Wrapped in genomic heterochromatin are elements similar to ancient viruses that could jump

Host defenses work to prevent “old viruses” from jumping, but, in cancers, cells lose multiple layers of “epigenetic” control, and this can lead to jumping awakening or “retrotransposition” of old viruses.

The ‘dark genome’ refers to the large number of DNA within the human genome and contains strings of repetitive DNA sequences. most of dark genome it is derived from transposable elements, which are invaders of the ancient genome, a minority of which can still replicate and jump to invade new genomic locations. The host’s defenses operate to prevent these transposable elements or “old viruses” from jumping out. Still, in cancers, cells lose multiple layers of ‘epigenetic’ control and this can lead to the awakening of jumping or ‘retrotranspose’ viruses. This jump to our genes can disrupt their function and cause disease.

How can research aimed at studying the function of the dark genome benefit us?

Cutting-edge research in this area will shed light on 1. New mutations that are linked to diseases like cancer and could be used as therapies, 2. Which parts of our genome could be used in cancer vaccines to direct immune responses to eliminate the tumor, and 3. How the dark genome contributes to the evolution of cancer.

Image 1: An overview of the composition of DNA in the human genome.

Through an initial grant from the European Research Council, we have been studying the dark genome in early mouse development. Our goal is to understand which ancient viruses are turned on and off and how and what effect this has on host genes and cell fate. This research has provided new conceptual breakthroughs, which will pave the way for research and therapeutic applications in human cells. This article summarizes how ancient viruses that retain hopping activity to this day are regulated and how ancient viruses that are no longer mobile can be repurposed for the benefit of hosts as regulatory elements of our own genes.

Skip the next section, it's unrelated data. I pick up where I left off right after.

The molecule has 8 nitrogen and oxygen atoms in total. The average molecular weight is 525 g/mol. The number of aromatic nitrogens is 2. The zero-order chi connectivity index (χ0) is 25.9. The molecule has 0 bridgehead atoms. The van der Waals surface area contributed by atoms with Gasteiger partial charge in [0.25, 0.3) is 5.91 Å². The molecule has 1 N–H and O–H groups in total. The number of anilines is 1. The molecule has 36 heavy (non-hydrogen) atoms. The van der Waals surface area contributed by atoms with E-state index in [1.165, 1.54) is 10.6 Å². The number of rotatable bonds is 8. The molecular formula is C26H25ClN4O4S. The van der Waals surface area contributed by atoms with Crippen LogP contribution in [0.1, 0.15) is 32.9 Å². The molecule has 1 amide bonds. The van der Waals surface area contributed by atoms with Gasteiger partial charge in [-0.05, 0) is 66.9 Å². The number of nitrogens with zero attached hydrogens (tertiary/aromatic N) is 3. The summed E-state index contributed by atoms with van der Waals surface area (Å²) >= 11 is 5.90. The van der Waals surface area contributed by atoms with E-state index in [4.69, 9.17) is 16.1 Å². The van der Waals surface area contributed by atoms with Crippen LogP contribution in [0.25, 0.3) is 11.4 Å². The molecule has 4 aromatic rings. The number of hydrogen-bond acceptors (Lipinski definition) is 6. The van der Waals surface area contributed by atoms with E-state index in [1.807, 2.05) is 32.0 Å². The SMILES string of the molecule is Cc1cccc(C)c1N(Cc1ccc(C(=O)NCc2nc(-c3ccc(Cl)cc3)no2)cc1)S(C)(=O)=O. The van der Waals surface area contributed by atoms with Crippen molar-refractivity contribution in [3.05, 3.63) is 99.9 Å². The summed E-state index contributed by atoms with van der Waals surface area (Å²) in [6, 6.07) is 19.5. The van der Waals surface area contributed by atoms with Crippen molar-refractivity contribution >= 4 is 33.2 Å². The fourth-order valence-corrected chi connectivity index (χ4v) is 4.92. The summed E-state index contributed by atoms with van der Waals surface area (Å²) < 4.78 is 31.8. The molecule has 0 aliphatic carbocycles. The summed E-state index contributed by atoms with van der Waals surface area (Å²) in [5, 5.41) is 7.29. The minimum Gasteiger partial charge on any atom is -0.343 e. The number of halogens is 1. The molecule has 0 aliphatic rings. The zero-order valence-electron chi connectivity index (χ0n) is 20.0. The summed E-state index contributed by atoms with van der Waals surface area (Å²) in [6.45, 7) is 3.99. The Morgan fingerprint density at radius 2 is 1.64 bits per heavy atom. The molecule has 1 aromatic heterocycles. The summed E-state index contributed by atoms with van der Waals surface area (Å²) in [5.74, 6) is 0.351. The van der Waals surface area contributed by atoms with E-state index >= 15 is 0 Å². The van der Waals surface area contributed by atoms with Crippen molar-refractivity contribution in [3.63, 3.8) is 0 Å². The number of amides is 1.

Figure 2: Ancient jumping viruses are identified by the host and enveloped in silent heterochromatin.

How do we turn off jumping viruses and make them harmless?

In previous work, we discovered a critical host defense pathway involving TRIM28 and KRAB zinc finger proteins (KRAB-ZFP) that targets and inactivates transcription of ancient viruses. This defense pathway operates at the chromatin level by recruiting an enzyme known as SETDB1, which is a “chromatin writer” and establishes silent chromatin (heterochromatin) on the nucleosomes surrounding ancient viral DNA. SETDB1 does this by adding a modification to the histone tails of trimethylation at lysine nine at histone three (H3K9me3), an epigenetic mark associated with gene silencing. In our new studies, we have found that the TRIM28 pathway targets dangerous DNA sequences because they give ancient viruses the ability to jump. This ensures that old viruses that can jump are wrapped in heterochromatin and rendered harmless.

Figure 3: A fraction of ancient viruses connect to gene regulatory networks and are called ‘co-opted’.

How do we select which ancient viruses to activate as gene regulatory elements?

Our recent work has also shed light on which copies of old viruses in the genome are reused by the host to serve as regulatory elements: during the retrotransposition process, old viruses copy or reverse transcribe their RNA genome into DNA to replicate and integrate into new sites within the genome. This process can be error prone and can lead to mutations and deletions of parts of your sequence along the way. In fact, our research shows that if they lose their jumping ability, they also lose vital sequences required for TRIM28 pathway targeting. This is because the TRIM28 pathway targets the same strings of sequences vital for viral replication (jumps). This indicates that old viral copies must lose their threat to be co-opted by the host as alternative promoters, enhancers, and noncoding RNAs.

Figure 4: Ancient hopping viruses may contribute to cancer adaptation by hopping genes to create genetic diversity.

How are these findings relevant to cancer?

As introduced at the beginning of this article, cancer represents a unique disease context in which multiple layers of host defenses are disrupted. This, in turn, can lead to a loss of epigenetic control of our genomic load of ancient viruses. This explains why recent research has highlighted an increase in the actual jumping of old viruses (of the LINE-1 type) through various human cancers. This hopping activity has been linked to causing various genetic alterations in cancers, including the mutation of tumor suppressor genes (which generally protect us against cancer). We hypothesize that jumping viruses also contribute to the evolution of cancer by creating greater genetic diversity. This then provides a platform from which groups of cancer cells (clones) with selective advantages can be developed, for example gaining the ability to evade destruction by the immune system. Further research will shed light on new molecular vulnerabilities that may be targeted to outwit cancer.

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